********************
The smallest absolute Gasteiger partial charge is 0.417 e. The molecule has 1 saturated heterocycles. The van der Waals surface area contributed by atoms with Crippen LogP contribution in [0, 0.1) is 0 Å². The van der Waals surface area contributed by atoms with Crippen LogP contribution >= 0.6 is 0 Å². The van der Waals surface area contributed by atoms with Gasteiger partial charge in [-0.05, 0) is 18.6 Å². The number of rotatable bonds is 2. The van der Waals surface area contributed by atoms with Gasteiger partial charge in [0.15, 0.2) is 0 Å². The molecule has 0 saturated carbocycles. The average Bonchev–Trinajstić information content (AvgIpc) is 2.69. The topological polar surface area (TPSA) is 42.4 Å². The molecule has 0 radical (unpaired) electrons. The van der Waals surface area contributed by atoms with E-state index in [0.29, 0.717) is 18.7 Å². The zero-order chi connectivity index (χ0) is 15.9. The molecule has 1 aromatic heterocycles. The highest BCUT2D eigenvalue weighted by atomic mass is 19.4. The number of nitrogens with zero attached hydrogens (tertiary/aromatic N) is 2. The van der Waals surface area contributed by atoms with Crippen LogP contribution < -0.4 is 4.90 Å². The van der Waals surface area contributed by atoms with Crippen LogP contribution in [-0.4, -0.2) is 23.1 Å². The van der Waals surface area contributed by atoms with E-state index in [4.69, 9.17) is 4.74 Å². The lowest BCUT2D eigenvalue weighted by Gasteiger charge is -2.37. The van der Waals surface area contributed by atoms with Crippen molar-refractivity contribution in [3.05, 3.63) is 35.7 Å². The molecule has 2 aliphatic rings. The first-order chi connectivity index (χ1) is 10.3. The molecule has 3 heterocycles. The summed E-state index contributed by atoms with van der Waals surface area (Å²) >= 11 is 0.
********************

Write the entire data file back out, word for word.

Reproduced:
The smallest absolute Gasteiger partial charge is 0.417 e. The molecule has 1 saturated heterocycles. The van der Waals surface area contributed by atoms with Crippen LogP contribution in [0, 0.1) is 0 Å². The van der Waals surface area contributed by atoms with Crippen LogP contribution >= 0.6 is 0 Å². The van der Waals surface area contributed by atoms with Gasteiger partial charge in [-0.05, 0) is 18.6 Å². The number of rotatable bonds is 2. The van der Waals surface area contributed by atoms with Gasteiger partial charge in [0.15, 0.2) is 0 Å². The molecule has 0 saturated carbocycles. The average Bonchev–Trinajstić information content (AvgIpc) is 2.69. The topological polar surface area (TPSA) is 42.4 Å². The molecule has 0 radical (unpaired) electrons. The van der Waals surface area contributed by atoms with E-state index in [0.29, 0.717) is 18.7 Å². The zero-order chi connectivity index (χ0) is 15.9. The molecule has 1 aromatic heterocycles. The highest BCUT2D eigenvalue weighted by atomic mass is 19.4. The number of nitrogens with zero attached hydrogens (tertiary/aromatic N) is 2. The van der Waals surface area contributed by atoms with Crippen LogP contribution < -0.4 is 4.90 Å². The van der Waals surface area contributed by atoms with Crippen LogP contribution in [-0.4, -0.2) is 23.1 Å². The van der Waals surface area contributed by atoms with E-state index in [4.69, 9.17) is 4.74 Å². The lowest BCUT2D eigenvalue weighted by Gasteiger charge is -2.37. The van der Waals surface area contributed by atoms with Crippen molar-refractivity contribution in [3.05, 3.63) is 35.7 Å². The molecule has 2 aliphatic rings. The first-order chi connectivity index (χ1) is 10.3. The molecule has 3 heterocycles. The summed E-state index contributed by atoms with van der Waals surface area (Å²) >= 11 is 0.